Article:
SUMMARY OF THE DEPOSITION OF HEIDI DIAZ, PART ONE
Who is Heidi Diaz?
Heidi Diaz has been known by the following names: Kimmer, Jennifer Dancer, Brad Curtis, Kimberely Stewart, and Kimberely Drake. She also testified that she was known on the Kimkins.com website as Vanessa, an affiliate manager. She had used the email Vanessa2lucky@yahoo.com. She also used Brandon Diaz name without his permission to receive an affiliate payment. She registered Brandon Diaz as the owner of the Kimkins website without his permission. She then switched the name of the owner to Renee Drake who was the mother of Ms. Diaz. Ms. Drake died in 1970. She has also used her niece’s name, Vanessa Romero.
How did Heidi Diaz Deceive Kimkins.com Members?
Heidi Diaz admitted that she has used false testimonials to promote the Kimkins.com website. Exhibit 2 to her deposition transcript revealed a picture of the alleged founder of Kimkins.com. This picture is the well-known photograph of the Russian woman in a red dress. She admitted that the woman featured in Exhibit 2 as Kimmer is not Heidi Diaz. It is a picture that she obtained from the internet. The text adjacent to the photograph was also false. “Kimmer” did not lose 198 pounds in 11 months as promoted on the website. She also admitted that the woman featured in the picture did not receive a graduate degree in public administration and was not a volunteer court appointed special advocate for abused children.
Exhibit 3 featured another screenshot from the Kimkins.com website that contained the image of the infamous woman in the red dress that was identified as Kimmer. Again, she claimed that the adjacent text was partially false and that the photo of Kimmer was in fact the same photo that she obtained off the internet. On that same page, she admitted that the featured story of Bambi, who purportedly lost 122 pounds was in fact false. She did claim that a company known as Clexus New Media employed an individual known by the name of Aliyar Firat. Mr. Firat reportedly supplied Heidi Diaz with a picture of the woman in the red dress. Mr. Firat stated that he would rather use an actual photo of Heidi Diaz, but Ms. Diaz purportedly did not want to reveal her identity.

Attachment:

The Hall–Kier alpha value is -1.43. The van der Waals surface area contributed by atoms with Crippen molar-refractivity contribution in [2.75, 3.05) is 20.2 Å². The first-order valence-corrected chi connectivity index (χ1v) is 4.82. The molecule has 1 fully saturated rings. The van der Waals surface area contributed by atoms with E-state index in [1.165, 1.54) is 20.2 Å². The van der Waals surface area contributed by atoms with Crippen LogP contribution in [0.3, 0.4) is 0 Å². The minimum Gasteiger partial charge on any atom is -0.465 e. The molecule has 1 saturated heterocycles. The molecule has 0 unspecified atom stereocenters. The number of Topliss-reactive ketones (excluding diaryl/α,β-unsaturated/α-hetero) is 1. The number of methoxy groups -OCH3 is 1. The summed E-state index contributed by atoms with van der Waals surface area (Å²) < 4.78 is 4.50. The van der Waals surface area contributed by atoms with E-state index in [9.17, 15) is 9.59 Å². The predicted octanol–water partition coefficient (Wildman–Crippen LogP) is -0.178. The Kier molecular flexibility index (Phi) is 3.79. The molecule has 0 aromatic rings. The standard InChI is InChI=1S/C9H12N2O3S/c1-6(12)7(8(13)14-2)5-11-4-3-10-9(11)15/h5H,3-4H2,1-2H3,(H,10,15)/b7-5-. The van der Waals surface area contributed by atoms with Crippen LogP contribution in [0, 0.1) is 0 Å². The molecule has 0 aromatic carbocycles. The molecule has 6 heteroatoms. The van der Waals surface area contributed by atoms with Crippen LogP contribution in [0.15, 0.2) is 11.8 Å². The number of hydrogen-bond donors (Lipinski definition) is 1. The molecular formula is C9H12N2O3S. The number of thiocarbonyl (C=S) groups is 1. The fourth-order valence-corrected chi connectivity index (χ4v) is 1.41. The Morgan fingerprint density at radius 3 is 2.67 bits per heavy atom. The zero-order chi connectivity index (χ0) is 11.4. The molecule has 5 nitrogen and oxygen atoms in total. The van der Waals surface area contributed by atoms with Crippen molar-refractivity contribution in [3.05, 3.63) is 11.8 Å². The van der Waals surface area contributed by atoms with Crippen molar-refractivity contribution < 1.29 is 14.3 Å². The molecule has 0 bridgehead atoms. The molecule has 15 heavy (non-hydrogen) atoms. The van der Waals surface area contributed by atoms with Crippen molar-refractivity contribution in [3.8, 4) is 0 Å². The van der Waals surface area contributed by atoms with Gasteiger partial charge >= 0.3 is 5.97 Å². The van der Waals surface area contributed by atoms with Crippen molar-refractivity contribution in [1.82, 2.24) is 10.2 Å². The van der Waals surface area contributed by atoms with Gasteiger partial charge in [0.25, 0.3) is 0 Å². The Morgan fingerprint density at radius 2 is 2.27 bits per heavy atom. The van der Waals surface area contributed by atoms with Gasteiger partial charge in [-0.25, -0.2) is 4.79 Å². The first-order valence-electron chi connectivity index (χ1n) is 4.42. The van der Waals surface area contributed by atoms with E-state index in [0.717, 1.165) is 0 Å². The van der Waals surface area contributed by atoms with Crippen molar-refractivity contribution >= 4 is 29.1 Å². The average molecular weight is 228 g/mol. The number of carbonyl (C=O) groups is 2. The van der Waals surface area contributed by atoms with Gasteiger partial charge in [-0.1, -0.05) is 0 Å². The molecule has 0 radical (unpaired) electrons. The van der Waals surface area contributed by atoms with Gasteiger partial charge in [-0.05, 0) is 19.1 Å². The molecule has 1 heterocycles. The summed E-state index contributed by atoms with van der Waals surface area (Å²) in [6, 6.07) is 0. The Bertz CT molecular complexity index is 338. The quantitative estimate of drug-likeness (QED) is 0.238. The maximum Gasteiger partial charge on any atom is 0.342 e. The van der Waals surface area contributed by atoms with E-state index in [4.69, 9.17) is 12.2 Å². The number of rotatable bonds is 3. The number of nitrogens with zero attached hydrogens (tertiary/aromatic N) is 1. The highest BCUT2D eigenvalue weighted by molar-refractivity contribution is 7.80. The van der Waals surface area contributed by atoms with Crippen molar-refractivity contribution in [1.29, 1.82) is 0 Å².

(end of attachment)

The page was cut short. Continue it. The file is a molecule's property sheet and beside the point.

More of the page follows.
Exhibit 4 is another screenshot from the Kimkins.com website. She admitted that the “before” picture was actually Heidi Diaz taken years before the start of Kimkins.com website. She again confirmed that the “after” photo was not her and was a picture she had taken from the internet. The text provided in Exhibit 4 was also false in that she had not gone from 318 pounds to 118 pounds in 11 months.
Exhibit 5 contained four photographs. The first photograph on the top was actually Heidi Diaz, but the subsequent photographs, used in various advertisements for Kimkins.com and designated as Kimmer, were in fact models. She had taken said photographs from other internet sites to be used on Kimkins.com.
She claimed the sole reason for not disclosing her identity prior to November 12, 2007 was to preserve her privacy. However, she admitted that at the time she made the subject misrepresentations, she did not feel her customers, who signed up for lifetime memberships, were entitled to the truth about her personal weight loss success with the Kimkins diet. In retrospect, she did put her privacy rights over that of her customer’s rights to know the truth about the weight loss results of the Kimkins diet.
She also admitted that she used numerous pictures of women from other websites and put these pictures adjacent to fictionalized Kimkins weight loss success stories. She admits that the women featured in the photos marked in Exhibit 50 were not in fact members of the Kimkins.com website and were not on the Kimkins Diet. She stated that the adjacent texts were false, but were predicated on success stories from the Low Carb Friends website that predated the Kimkins.com site. However, she has absolutely no documentation of any of the alleged success stories that were used as a basis for the fraudulent testimonials that were attached as Exhibit 50. Further, she has no witnesses to back up her explanation.
She admits that she knew that potential Kimkins.com customers would rely on her false representations. As a consequence, she claimed that she had offered a full refund for those people who relied on her past misrepresentations.